Executive Blog


September 13th, 2011
Greetings Executives,

As summer shifts into fall, Victoria's Inner Harbour collectively breathes a sigh of relief. It's been a hell of a tourism rush as always, but with the change of seasons, local businesses, street musicians, artists, and even Darth Vader can relax a bit, check the balance sheet, and maybe even take a weekend off!

Since waves of tourists have graced our streets over the summer, I think it's time that us locals got outta town for the weekend. I'm pleased to report that I just took a trip worth taking, and I want to tell you all about it.

Garibaldi Provincial Park, located off the Sea to Sky Highway between Squamish and Whistler, is one of the natural marvels of the Pacific Northwest. Highlights include the glacial, trout-filled Lake Garibaldi, several lava cone vantage points, and an insane 360 degree view of, well, BC!

I tackled the park, and specifically Black Tusk, a spire of lava rock up in the alpine, this past weekend. Along with two old friends from UVic Business, we headed up to Garibaldi bright and early saturday morning in a sporty rental Volvo C30. Upon arrival, we trekked up an unrelenting but well-graded trail up wooded slopes, finally arriving at Garibaldi Lake. A full campsite necessitated another short climb to Taylor Meadows, which is a beautiful alpine camp spot. Wildlife is abundant, and we came face to face with an inquisitive Pine Marten, and flocks of sneaky Whiskey Jacks, who successfully sniped some unattended smoked oysters!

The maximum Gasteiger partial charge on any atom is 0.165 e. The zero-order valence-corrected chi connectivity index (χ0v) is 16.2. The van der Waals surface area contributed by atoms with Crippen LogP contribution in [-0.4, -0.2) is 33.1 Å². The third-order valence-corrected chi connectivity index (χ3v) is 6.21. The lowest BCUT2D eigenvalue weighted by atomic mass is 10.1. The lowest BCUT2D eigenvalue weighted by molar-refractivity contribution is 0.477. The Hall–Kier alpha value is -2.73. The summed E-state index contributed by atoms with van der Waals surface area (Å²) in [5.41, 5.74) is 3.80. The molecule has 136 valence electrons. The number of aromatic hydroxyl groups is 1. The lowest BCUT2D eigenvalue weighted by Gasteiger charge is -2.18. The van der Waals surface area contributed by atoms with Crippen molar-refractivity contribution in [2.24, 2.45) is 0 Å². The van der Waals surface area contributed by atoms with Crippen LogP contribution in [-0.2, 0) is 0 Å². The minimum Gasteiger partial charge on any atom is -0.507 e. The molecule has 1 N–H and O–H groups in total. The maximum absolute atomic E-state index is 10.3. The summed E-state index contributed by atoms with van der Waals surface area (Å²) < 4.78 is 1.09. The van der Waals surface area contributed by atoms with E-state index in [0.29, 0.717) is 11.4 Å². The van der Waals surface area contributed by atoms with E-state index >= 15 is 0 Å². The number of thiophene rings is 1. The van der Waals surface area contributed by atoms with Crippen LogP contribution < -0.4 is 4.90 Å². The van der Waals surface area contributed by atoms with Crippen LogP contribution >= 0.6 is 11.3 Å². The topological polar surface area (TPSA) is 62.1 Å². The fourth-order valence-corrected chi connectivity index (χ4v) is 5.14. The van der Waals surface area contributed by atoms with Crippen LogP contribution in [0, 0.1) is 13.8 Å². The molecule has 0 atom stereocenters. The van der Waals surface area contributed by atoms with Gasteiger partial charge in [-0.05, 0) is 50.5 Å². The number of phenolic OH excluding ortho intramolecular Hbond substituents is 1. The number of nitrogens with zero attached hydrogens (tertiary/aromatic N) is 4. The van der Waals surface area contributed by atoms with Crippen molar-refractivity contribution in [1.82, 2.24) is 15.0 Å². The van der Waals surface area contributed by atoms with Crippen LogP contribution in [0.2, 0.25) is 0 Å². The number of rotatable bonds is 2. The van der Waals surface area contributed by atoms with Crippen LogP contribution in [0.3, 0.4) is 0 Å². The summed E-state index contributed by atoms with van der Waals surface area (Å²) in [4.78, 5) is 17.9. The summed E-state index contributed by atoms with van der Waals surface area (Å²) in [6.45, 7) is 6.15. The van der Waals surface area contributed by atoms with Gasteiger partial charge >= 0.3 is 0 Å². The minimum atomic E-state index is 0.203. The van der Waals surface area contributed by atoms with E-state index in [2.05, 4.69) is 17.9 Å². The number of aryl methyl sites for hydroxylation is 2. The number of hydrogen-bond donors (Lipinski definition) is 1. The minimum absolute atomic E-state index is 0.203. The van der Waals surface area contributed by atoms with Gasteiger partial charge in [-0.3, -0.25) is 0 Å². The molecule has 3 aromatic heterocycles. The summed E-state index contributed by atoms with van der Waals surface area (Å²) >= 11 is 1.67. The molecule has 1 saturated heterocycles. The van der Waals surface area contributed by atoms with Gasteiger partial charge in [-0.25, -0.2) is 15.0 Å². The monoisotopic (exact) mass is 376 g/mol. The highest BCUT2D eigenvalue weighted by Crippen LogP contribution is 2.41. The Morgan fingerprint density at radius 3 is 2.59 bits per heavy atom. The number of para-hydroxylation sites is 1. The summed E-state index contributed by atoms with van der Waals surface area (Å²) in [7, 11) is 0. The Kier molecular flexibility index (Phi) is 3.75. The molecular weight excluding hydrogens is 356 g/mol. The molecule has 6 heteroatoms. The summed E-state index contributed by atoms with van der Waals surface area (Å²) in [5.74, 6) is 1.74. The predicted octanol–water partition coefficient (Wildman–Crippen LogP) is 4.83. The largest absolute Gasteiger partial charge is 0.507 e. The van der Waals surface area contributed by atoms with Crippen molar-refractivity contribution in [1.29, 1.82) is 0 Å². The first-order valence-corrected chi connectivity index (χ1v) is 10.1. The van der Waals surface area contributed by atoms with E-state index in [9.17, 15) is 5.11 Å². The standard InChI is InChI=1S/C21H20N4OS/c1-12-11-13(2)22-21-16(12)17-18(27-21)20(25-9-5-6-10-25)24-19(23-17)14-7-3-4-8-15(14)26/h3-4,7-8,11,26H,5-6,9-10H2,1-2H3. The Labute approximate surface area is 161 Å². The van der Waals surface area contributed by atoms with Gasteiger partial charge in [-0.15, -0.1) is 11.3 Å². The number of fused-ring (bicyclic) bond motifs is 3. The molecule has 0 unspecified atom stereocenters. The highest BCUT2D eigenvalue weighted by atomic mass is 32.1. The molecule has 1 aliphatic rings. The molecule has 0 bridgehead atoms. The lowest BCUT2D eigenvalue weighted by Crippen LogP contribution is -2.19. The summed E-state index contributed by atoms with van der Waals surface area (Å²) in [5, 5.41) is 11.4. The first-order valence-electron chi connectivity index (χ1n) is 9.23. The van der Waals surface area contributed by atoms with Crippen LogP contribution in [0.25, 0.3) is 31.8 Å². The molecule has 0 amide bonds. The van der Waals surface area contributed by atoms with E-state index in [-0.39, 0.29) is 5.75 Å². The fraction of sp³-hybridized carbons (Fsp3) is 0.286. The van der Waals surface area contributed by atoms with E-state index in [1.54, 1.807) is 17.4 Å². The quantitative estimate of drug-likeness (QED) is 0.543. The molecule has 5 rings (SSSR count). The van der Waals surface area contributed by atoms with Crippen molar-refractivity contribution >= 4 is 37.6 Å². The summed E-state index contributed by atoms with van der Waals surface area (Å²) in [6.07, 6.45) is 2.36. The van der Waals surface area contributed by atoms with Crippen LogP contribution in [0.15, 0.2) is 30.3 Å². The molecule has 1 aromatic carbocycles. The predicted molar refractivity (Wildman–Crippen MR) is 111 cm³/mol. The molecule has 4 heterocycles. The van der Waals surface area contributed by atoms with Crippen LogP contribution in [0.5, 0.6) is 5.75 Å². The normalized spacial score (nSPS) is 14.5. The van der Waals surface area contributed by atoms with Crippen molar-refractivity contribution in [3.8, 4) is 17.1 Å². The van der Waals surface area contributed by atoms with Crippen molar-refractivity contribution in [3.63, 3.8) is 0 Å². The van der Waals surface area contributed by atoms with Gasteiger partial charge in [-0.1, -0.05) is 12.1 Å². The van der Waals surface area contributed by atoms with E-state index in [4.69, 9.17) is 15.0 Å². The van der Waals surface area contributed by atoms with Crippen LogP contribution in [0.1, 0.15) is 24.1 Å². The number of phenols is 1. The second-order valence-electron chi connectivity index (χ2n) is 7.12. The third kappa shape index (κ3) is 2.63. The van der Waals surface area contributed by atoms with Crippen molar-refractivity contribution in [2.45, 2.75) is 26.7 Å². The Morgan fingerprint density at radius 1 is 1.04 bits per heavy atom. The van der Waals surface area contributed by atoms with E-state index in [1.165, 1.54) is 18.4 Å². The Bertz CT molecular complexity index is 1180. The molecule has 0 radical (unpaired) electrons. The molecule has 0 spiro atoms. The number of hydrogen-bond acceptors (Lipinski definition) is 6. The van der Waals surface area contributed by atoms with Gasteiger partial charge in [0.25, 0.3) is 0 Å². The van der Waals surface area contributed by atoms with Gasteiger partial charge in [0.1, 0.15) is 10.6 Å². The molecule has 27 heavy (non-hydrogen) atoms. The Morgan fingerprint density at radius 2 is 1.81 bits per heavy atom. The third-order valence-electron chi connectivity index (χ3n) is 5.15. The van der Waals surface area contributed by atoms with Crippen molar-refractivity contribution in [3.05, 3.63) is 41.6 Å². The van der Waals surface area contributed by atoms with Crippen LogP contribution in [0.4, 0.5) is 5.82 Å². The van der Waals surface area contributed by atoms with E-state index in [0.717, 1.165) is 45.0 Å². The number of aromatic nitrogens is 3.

After a chilly sleep fly-off under the stars, we tackled the Tusk the following day. a 7 km hike through alpine meadows transitioned into a scramble up scree and snow, ending at the top of world! We wound up at the base of the Tusk, where a large number of hikers hang out and contemplate the semi-sketchy climb up a chute and onto the lava dome. I was wearing ungainly, heavy backpacking boots, and for the sake of footing, opted to hang out here while my companions spider-monkey'd up to the summit. The view from the top was apparently top-notch, and there are even some spots to pitch a tent up there!

Once the Tusk had been conquered, it was time to hustle on down (there were ferries to catch!). We opted for a quick, extremely brisk dip in Garibaldi Lake to reward ourselves, then it was an exercise in speed as we blasted back through the meadows, packed up camp, and made it back to the parking lot at breakneck speed. All in all, Sunday saw us cover approximately 25 km at a brisk pace, inducing blisters and fatigue all around.

Once on the road, it was a rally-style blast back to YVR, dropping Shayne at Horseshoe Bay, and myself at the Bridgeport transit exchange in Richmond in order to catch the 9 PM boat back to the island.

To summarize, a hike in Garibaldi Provincial park can be accomplished from the island in as little as two days, one night. I'll admit, we rushed it, but ultimately we crushed 35+ km in the span of 24 hours, experienced breathtaking views, and refreshed ourselves in glacial water. Do yourselves all a favour, step outside our South Island bubble, and go experience the best of British Columbia. I dare ya.

Stay Classy Victoria,
Eric D.